Joshua Wong, the 17-year-old leader of a high-school activist group called “Scholarism,” was handcuffed during his arrest. He is accused of participating in illegal assembly, disturbing public order and forcing entry into a government building. The police rejected his bail application.
Soon after news of clashes spread on social media, many people rushed to the scene at midnight to join the student protest. Hinhope, a local teacher, was among one of these late arrivals. Writing online, he described what he witnessed overnight:
9. 人鍊、耐性：守在公民廣場入口那條路上，七到八排學生組成的人鍊陣，堅定不移，手勾手，就站在那兒，站了一整晚。他們的眼神，透視出非一般的耐性 […] 大多是年輕的女孩子。
1. Students and ordinary citizens were injured: The only violence I witnessed came from police. Some police used their batons to shuffle students and citizens who were just standing nearby. The police also pepper sprayed young protesters directly in their faces and seriously hurt them.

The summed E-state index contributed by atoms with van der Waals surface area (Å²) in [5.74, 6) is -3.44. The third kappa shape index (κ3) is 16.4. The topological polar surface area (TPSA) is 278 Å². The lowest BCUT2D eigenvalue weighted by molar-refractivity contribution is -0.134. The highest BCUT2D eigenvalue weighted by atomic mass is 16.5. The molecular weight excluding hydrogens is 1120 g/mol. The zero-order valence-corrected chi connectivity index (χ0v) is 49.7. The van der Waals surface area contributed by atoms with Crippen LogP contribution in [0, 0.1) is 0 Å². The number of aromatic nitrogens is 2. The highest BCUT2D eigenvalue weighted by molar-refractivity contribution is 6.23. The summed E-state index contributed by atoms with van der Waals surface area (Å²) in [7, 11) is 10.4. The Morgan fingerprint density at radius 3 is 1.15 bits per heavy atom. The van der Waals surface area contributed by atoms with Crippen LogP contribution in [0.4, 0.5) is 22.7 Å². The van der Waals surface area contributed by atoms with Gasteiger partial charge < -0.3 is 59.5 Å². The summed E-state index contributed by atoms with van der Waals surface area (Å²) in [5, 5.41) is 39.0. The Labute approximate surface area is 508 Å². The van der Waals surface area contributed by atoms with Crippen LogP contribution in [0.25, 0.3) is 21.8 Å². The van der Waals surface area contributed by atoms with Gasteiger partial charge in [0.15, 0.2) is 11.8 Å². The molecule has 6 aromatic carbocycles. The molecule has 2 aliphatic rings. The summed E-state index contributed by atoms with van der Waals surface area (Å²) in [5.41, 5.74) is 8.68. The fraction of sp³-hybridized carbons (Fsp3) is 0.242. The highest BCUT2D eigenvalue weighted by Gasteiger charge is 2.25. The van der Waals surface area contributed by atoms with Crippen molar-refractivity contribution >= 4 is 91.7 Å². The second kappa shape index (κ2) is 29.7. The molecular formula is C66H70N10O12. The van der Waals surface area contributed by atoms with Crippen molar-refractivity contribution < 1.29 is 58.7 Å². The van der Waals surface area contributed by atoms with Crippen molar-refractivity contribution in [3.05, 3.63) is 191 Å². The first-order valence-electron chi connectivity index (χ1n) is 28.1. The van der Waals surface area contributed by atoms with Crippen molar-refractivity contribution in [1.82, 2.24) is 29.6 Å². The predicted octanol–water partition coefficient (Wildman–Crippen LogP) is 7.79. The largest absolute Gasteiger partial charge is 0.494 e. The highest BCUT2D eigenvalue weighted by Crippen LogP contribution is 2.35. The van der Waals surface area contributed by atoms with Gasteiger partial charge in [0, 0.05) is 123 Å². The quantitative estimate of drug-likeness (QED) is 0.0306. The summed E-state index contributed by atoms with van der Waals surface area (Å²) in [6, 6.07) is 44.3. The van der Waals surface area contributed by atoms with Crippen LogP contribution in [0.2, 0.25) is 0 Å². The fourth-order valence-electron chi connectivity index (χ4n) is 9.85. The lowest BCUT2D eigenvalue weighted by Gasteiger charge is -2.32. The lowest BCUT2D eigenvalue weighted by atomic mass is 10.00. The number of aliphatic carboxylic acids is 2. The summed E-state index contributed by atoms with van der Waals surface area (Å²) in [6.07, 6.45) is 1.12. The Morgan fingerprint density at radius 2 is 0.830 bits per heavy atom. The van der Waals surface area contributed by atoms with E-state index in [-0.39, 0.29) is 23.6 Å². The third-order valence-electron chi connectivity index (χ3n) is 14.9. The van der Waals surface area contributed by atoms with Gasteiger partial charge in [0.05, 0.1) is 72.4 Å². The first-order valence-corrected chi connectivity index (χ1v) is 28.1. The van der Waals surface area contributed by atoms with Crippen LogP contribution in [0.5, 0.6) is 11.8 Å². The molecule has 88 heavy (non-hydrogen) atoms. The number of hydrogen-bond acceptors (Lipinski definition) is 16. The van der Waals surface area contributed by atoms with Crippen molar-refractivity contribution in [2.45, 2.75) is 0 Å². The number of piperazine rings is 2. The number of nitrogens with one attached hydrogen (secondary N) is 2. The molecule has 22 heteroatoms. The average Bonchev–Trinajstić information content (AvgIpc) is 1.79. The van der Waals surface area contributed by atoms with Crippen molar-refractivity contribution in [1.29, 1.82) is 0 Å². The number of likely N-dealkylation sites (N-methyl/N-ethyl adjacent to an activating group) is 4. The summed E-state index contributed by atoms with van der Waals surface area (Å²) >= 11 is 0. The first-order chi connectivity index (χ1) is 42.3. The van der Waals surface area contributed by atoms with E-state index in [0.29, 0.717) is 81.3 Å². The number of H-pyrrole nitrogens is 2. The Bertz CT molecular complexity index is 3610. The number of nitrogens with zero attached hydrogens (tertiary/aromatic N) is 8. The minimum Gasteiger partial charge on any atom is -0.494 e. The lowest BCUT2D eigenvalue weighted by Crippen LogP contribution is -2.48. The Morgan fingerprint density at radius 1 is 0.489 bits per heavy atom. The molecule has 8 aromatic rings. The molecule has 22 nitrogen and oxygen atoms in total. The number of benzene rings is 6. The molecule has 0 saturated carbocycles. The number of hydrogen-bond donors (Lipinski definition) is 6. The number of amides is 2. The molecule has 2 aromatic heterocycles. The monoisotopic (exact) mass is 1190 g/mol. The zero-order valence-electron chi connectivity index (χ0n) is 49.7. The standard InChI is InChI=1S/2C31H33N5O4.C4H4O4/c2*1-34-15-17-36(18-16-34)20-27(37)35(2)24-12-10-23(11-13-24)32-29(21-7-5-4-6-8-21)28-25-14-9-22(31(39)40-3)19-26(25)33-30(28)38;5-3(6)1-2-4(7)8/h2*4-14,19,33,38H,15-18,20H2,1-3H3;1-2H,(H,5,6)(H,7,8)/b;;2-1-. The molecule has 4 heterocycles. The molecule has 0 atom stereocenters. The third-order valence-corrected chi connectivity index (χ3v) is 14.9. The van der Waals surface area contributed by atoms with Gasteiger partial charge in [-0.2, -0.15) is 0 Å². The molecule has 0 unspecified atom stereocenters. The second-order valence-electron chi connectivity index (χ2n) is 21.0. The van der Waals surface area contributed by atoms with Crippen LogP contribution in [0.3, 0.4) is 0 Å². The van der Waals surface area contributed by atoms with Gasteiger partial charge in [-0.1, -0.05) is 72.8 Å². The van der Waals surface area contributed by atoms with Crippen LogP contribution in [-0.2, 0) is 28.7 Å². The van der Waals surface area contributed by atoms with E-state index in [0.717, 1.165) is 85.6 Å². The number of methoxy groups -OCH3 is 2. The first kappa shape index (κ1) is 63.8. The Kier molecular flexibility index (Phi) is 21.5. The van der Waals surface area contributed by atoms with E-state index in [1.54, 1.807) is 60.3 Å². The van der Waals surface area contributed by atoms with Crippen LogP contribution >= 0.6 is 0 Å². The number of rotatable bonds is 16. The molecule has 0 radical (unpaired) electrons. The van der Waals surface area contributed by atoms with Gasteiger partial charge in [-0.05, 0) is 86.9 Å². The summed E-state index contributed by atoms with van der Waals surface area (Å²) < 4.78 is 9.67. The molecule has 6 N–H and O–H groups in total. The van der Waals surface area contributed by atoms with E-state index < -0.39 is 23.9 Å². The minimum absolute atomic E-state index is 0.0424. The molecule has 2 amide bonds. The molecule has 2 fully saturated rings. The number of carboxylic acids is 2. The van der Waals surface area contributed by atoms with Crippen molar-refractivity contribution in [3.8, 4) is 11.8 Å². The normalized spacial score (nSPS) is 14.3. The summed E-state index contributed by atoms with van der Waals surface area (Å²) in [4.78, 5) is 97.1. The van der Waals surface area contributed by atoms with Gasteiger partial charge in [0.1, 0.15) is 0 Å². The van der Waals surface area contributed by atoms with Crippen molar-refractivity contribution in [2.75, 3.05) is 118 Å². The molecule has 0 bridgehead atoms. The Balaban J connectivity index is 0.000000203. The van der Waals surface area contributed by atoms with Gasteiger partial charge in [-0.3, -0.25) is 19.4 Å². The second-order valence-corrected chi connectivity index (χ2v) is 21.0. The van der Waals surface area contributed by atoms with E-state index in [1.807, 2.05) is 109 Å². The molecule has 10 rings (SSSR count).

2. Umbrellas and water: You can see students and people from behind kept passing umbrellas and water to those who were near the police. The umbrellas were to block the pepper spray and water was to clean their faces and reduce the pain. […]
3. Hands up: The students and other citizens raised their hands to show that they were unarmed and would not fight back — people just stood there and occupied the space with their bodies to show their determination to struggle for democracy. But they were still pepper sprayed […]
9. Human shields and patience: On the road leading to Civic Square, students formed chains by holding each others’ hands. They just stood there for the whole night. You could see the patience in their eyes […] most of those standing on the frontline were young girls.
Citizen media platform inmediahk.net reporter Ng Cheuk Hang wrote on Facebook that he'd never before encountered such ruthless police behavior. He and other journalists captured on film several episodes of police pepper spraying demonstrators: